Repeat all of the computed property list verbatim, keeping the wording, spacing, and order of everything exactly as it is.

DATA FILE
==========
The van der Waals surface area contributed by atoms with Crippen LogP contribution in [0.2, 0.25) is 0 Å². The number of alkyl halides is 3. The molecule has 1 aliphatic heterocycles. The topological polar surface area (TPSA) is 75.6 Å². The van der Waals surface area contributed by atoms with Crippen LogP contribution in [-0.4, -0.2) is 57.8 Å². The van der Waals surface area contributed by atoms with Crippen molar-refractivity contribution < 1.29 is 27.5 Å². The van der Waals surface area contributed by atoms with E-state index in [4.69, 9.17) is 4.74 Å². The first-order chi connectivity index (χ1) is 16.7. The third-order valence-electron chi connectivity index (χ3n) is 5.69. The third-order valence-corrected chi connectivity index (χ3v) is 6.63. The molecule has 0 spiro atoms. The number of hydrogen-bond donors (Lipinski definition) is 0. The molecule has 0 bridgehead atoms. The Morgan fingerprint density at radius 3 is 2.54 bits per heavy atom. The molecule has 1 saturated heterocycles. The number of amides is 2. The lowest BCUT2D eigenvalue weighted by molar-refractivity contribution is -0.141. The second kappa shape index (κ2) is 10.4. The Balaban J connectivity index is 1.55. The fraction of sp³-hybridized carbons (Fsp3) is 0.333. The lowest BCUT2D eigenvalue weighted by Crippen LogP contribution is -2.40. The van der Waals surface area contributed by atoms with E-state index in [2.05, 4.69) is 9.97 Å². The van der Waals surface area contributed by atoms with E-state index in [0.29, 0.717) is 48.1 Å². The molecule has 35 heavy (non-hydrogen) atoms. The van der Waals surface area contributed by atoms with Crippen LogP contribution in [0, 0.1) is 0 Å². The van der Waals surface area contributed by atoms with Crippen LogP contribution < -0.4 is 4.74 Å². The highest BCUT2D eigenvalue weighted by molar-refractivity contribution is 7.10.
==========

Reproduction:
The van der Waals surface area contributed by atoms with Crippen LogP contribution in [0.2, 0.25) is 0 Å². The number of alkyl halides is 3. The molecule has 1 aliphatic heterocycles. The topological polar surface area (TPSA) is 75.6 Å². The van der Waals surface area contributed by atoms with Crippen LogP contribution in [-0.4, -0.2) is 57.8 Å². The van der Waals surface area contributed by atoms with Crippen molar-refractivity contribution < 1.29 is 27.5 Å². The van der Waals surface area contributed by atoms with E-state index in [4.69, 9.17) is 4.74 Å². The first-order chi connectivity index (χ1) is 16.7. The third-order valence-electron chi connectivity index (χ3n) is 5.69. The third-order valence-corrected chi connectivity index (χ3v) is 6.63. The molecule has 0 spiro atoms. The number of hydrogen-bond donors (Lipinski definition) is 0. The molecule has 0 bridgehead atoms. The Morgan fingerprint density at radius 3 is 2.54 bits per heavy atom. The molecule has 1 saturated heterocycles. The number of amides is 2. The lowest BCUT2D eigenvalue weighted by molar-refractivity contribution is -0.141. The second kappa shape index (κ2) is 10.4. The Balaban J connectivity index is 1.55. The fraction of sp³-hybridized carbons (Fsp3) is 0.333. The lowest BCUT2D eigenvalue weighted by Crippen LogP contribution is -2.40. The van der Waals surface area contributed by atoms with E-state index in [2.05, 4.69) is 9.97 Å². The van der Waals surface area contributed by atoms with E-state index in [0.29, 0.717) is 48.1 Å². The molecule has 35 heavy (non-hydrogen) atoms. The van der Waals surface area contributed by atoms with Crippen LogP contribution in [0, 0.1) is 0 Å². The van der Waals surface area contributed by atoms with Crippen LogP contribution < -0.4 is 4.74 Å². The highest BCUT2D eigenvalue weighted by molar-refractivity contribution is 7.10.